Is talking to yourself good for you?

How often do you talk to yourself?  I guess that at least some of the time, it goes something like this:

  • That was ridiculous!
  • What are you doing?
  • Why did you do that?
  • What made you think that was a good idea? (When it’s gone wrong.)
  • You are clumsy!
  • Don’t you ever learn? (When you’ve made the same mistake again)
  • Oh, you stupid idiot!

It’s like an inner critic on the sidelines ready to tell you where you’re going wrong. As if you didn’t already know! It’s as if we all have a super-noticing lookout watching over us, ready to bring it to our attention when we get things wrong, or making us rehearse things so that we don’t get things wrong in future.
 
Most of the time this is not a problem at all. When it works well it helps us to be careful and stay safe, avoid mistakes and get through the day smoothly. But you may be one of the people where this inner watchman starts taking over, never letting you relax and becoming so critical and loud that you start making mistakes because of it. A mountaineer told me that the one thing you should not say to someone in the middle of a climb is, ‘Be careful!’ If the talk is all about mistakes, you tend to make more of them.

Anxiety and self-criticism 

Have you realised how anxiety and self-criticism go hand in hand? I notice that many of my clients who experience very high levels of anxiety are perfectionists, who worry when things feel out of their control.
 
Anxiety and self-analysis is a normal state of self-protective care, and we all have it. It helps us keep on track, not let things get out of hand. It helps us be realistic about what we can do and achieve. Hyper-anxiety and hyper-criticism are when self-analysis begins to take over your life, worrying you all the time and eating away at your peace and self-confidence. 
 
Here’s an important point: emotion comes first, self-criticism second. An intense emotion like anxiety, worry, fear, or sadness comes first, and then something else gets triggered that tries to control that – often angrily, and it feels like criticism. The criticism makes the worry worse. It’s a vicious cycle:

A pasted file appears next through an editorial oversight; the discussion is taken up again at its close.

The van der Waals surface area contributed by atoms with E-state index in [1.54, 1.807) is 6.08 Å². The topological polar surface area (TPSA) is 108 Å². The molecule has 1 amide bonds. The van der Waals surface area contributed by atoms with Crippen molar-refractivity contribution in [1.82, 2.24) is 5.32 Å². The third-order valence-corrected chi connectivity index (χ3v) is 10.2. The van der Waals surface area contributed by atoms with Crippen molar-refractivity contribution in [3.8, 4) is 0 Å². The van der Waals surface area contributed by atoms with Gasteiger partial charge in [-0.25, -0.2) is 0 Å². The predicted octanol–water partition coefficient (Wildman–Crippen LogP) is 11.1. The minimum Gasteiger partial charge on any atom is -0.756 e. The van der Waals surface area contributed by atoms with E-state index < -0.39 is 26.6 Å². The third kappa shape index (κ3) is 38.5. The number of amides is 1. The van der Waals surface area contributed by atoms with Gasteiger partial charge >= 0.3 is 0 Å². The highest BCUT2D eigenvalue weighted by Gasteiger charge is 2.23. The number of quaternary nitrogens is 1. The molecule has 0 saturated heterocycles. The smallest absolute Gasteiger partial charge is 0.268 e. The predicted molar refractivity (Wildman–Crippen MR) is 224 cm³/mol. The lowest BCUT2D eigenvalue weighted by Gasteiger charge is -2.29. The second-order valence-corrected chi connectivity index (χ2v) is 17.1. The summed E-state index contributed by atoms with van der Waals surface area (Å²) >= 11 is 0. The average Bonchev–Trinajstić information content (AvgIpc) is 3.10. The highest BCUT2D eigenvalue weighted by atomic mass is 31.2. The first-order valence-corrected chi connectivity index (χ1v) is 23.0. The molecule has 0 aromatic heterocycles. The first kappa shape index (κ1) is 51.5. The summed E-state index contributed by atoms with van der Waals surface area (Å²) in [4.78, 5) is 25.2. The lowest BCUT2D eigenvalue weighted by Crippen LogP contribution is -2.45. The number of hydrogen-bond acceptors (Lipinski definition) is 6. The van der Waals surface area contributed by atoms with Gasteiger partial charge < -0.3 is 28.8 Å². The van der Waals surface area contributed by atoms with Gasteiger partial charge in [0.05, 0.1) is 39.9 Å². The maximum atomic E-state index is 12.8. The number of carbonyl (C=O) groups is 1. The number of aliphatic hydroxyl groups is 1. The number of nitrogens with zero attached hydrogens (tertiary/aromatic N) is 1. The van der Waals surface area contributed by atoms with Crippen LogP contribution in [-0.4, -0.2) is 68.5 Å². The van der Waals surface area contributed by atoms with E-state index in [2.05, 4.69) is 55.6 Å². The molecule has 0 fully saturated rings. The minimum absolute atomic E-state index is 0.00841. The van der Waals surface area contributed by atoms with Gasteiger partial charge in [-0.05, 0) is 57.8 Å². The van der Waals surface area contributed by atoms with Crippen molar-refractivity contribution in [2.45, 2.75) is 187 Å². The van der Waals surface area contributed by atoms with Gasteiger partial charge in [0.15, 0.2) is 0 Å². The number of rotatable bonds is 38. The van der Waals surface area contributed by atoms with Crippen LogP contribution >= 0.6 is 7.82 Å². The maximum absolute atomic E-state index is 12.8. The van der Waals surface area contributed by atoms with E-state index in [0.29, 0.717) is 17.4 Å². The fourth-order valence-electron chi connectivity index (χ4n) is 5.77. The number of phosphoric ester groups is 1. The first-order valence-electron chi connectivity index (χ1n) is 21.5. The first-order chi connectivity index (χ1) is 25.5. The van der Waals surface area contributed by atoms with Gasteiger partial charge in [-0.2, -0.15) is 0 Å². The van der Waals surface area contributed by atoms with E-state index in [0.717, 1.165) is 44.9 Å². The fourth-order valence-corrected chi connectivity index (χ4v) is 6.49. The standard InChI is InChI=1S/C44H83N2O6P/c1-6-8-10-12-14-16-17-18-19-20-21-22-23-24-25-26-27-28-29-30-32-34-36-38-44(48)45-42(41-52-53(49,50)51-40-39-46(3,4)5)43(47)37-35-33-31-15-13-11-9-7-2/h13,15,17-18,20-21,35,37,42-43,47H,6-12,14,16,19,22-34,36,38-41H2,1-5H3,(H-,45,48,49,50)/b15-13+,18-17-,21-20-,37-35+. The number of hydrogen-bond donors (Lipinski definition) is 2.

• I get things wrong, I fail at something or feel inadequate. 
  • I worry I’ll be thought of less because of that, or told off, or not liked any more. 

Then comes a critical bit that tries to stop all that:

  • ‘Don’t be ridiculous!’ ‘You’re so pathetic!’
  • I feel ridiculous and pathetic.
  • Either try really, really hard never to get anything wrong; or I give up altogether.
  • Either way, I get things wrong – it’s so hard not to when I’m feeling ridiculous and pathetic. 

If this sounds familiar, it might be a good time to get some help.

Support for hyper-anxiety and hyper-criticism

There are different ways of helping those hyper-alert anxious and sometimes over-critical parts of you: from identifying and re-framing negative thoughts into more affirming ones, to working to soothe the sense of stress your whole body is holding in the middle of all this.  
 
One of the ways I find most radically helpful is for you to find a way of developing a different, more friendly inner conversation with yourself. Focusing inwardly on these different aspects of your protecting self and getting to understand them better can be a powerful way of releasing the tension. Both the part that feels anxious and the part that thinks it is protecting it by shouting warnings from the sidelines need some help to feel safer.

You can untangle what is happening inside you when you learn that yes, it is good to talk – and not just to someone else in the room but to yourself - when you can learn do it in a more friendly and compassionate way than you have ever been able to do before. You’ll be amazed at how much better it can make you feel.
 
And I will leave you with this one hugely important truth: there is nothing inside you that is not doing the best it can for you, however strange that may seem at times. Counselling will help you understand that; to accept the ways you have learned to cope with things, and to begin to help them shift and change for the better.
 
Don’t suffer on your own. If you’re struggling with anxiety and negative feelings, I’m happy to talk to you with no obligation if you’d like to find out more. 

Counselling Directory is not responsible for the articles published by members. The views expressed are those of the member who wrote the article.

Share this article with a friend

Written by Elizabeth Halls BACP Accredited Counsellor/Psychotherapist

Elizabeth Halls (MBACP Accred) worked in arts, heritage and tourism, before retraining as a counsellor. She loves working in a person-centred way, using a focus-oriented approach within this long-established tradition. She has lectured in Counselling on the Foundation Degree (Sci) at Worcester University & the BTEC Diploma at Hereford College.… Read more

Written by Elizabeth Halls BACP Accredited Counsellor/Psychotherapist

Show comments

Find a counsellor or psychotherapist dealing with anxiety

All therapists are verified professionals.

Real Stories

More stories

Related Articles

More articles